The Killer Reviewed by GREG KING
Director: David Fincher
Stars: Michael Fassbender, Tilda Swinton, Charles Parnell, Arliss Howard, Sala Baker, Sophie Charlotte, Gabriel Polanco, Kerry O’Malley.
Written by Andrew Kevin Walker (Se7en, etc) and based on Alexis Nolent’s graphic novel of the same name The Killer is a neo-noir thriller that eschews most of the usual tropes of the hitman/assassin genre and is more of a character study along the lines of The Day Of The Jackal than an outright action movie in the vein of the Hitman, John Wick and Jason Bourne series.
The Killer takes us inside the psychology of an elite hitman with Michael Fassbender, who plays the titular, unnamed assassin, and delivers a stream of consciousness monologue detailing his meticulous planning, his methodical approach to his assignments and his thought processes. But despite his preparations and hours of patient waiting, staking out a five-star Parisian hotel room in preparation of the arrival of his target, something goes wrong, and his shot misses his VIP. He evades a police hunt and slowly makes his way home to his remote luxury hideout in the Dominican Republic, using a series of fake identities that draw upon characters from classic tv sitcoms, only to discover that he himself has become the target of an elaborate cleanup operation as a result. His girlfriend Magdala (Sophie Charlotte) has been brutally beaten and lies in a coma in the hospital.
The hitman sets out on a personal mission of vengeance to take down those he believes responsible for the attack. These include Hodges (Charles Parnell, from tv series The Last Ship, etc), the urbane New Orleans lawyer who is his primary contact for his assignments; the muscled Brute (New Zealand stunt performer Sala Baker) and the Expert assassin (Oscar winner Tilda Swinton, from Michael Clayton, etc) who jointly carried out the attack; and Chicago-based billionaire hedge fund manager Claybourne (Arliss Howard, from Mank, etc), the client who supposedly ordered the hit. But he finds that during his hunt he starts to bend if not break some of his own hard and fast rules that have ensured his survival over the years.
The Killer is director David Fincher’s first film since Mank in 2020, his fanciful biopic of screenwriter Herman J Mankiewicz and the creation of his screenplay for the classic 1941 film Citizen Kane. His direction here is suitably measured in keeping with the nihilistic tone and deliberate pacing of the material. There is one quite violent extended bone-crunching fight scene in which the hitman confronts Brute in his Florida fortress, and here Fincher’s direction is quite muscular and gritty. He also effectively ramps up the tension with some cinematic tricks. Cinematographer Erik Messerschmidt, who was responsible for the Oscar winning luminous black and white cinematography on Mank, has done a superb job with the visuals here, giving the material a glossy surface. Kirk Baxter’s editing keeps things moving. The score from regular collaborators Trent Reznor and Atticus Ross adds to the film’s anxiety inducing narrative.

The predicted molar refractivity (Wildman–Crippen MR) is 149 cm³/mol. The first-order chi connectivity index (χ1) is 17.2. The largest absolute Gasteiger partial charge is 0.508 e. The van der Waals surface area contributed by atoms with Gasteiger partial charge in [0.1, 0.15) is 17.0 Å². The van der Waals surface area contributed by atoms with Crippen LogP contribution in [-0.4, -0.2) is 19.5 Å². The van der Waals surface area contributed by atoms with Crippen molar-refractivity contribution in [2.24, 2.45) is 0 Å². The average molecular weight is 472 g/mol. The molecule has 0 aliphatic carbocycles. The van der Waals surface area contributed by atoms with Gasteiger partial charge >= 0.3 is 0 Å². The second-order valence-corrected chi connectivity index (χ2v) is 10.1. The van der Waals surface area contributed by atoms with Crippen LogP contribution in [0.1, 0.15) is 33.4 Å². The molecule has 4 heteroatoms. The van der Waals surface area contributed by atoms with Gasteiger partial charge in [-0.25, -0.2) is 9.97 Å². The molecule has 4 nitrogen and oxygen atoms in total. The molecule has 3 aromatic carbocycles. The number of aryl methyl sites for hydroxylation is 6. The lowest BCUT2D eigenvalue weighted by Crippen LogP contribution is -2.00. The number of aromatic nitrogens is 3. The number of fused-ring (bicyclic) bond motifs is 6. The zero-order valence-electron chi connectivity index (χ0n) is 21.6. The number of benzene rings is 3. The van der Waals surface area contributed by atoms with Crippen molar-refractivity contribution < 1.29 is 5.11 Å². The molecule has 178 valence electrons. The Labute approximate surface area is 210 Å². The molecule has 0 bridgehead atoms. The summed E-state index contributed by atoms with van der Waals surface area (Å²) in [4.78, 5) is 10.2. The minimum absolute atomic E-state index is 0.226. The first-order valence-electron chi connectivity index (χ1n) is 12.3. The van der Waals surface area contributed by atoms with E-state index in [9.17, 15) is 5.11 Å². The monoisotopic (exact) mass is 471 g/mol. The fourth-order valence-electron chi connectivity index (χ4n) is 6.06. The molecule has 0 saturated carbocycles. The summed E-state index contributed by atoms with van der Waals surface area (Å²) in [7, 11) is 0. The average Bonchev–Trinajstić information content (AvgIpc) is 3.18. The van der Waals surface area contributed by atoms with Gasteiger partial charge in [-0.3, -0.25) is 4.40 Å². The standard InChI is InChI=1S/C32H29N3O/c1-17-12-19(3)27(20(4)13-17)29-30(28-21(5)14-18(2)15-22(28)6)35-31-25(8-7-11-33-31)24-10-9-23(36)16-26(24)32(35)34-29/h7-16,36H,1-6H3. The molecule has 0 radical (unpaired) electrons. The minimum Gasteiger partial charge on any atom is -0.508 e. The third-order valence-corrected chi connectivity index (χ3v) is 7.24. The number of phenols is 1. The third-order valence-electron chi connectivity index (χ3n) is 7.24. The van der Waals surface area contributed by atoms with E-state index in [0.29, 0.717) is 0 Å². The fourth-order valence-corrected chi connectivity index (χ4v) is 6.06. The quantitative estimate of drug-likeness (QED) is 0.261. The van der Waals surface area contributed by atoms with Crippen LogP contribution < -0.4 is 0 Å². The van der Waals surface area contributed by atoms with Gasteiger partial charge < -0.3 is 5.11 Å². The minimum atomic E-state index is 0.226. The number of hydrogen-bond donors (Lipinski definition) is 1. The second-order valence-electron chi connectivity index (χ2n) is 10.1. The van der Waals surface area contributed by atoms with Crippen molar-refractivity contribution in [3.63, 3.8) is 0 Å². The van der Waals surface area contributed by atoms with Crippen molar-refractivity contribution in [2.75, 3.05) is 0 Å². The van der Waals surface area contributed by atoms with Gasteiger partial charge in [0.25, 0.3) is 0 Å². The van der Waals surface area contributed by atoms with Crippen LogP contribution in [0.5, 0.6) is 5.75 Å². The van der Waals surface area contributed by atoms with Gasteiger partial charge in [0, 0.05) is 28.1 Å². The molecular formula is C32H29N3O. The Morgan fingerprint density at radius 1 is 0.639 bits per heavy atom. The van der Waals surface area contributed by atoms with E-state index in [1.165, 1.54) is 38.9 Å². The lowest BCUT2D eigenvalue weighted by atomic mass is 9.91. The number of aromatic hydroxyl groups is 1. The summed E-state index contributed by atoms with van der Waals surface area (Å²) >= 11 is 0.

The Killer marks Fassbender’s return to the screen after a four-year absence. His hitman is a ruthless if taciturn character, and Fassbender brings a stoic quality, coldness, sardonic and cynical humour, steely determination and focus to his performance. And, like Anthony Hopkins in his Oscar winning performance in Silence Of The Lambs, his sociopathic character doesn’t blink throughout the film, a trait which is meant to reveal his lack of emotion and his coldness towards his targets and the world around him.
Distributed under the auspices of streaming giant Netflix, The Killer is a stylishly made, visually striking and intelligent genre thriller from one of Hollywood’s most reliable and interesting filmmakers. This may not be his best film, but it is still well worth catching.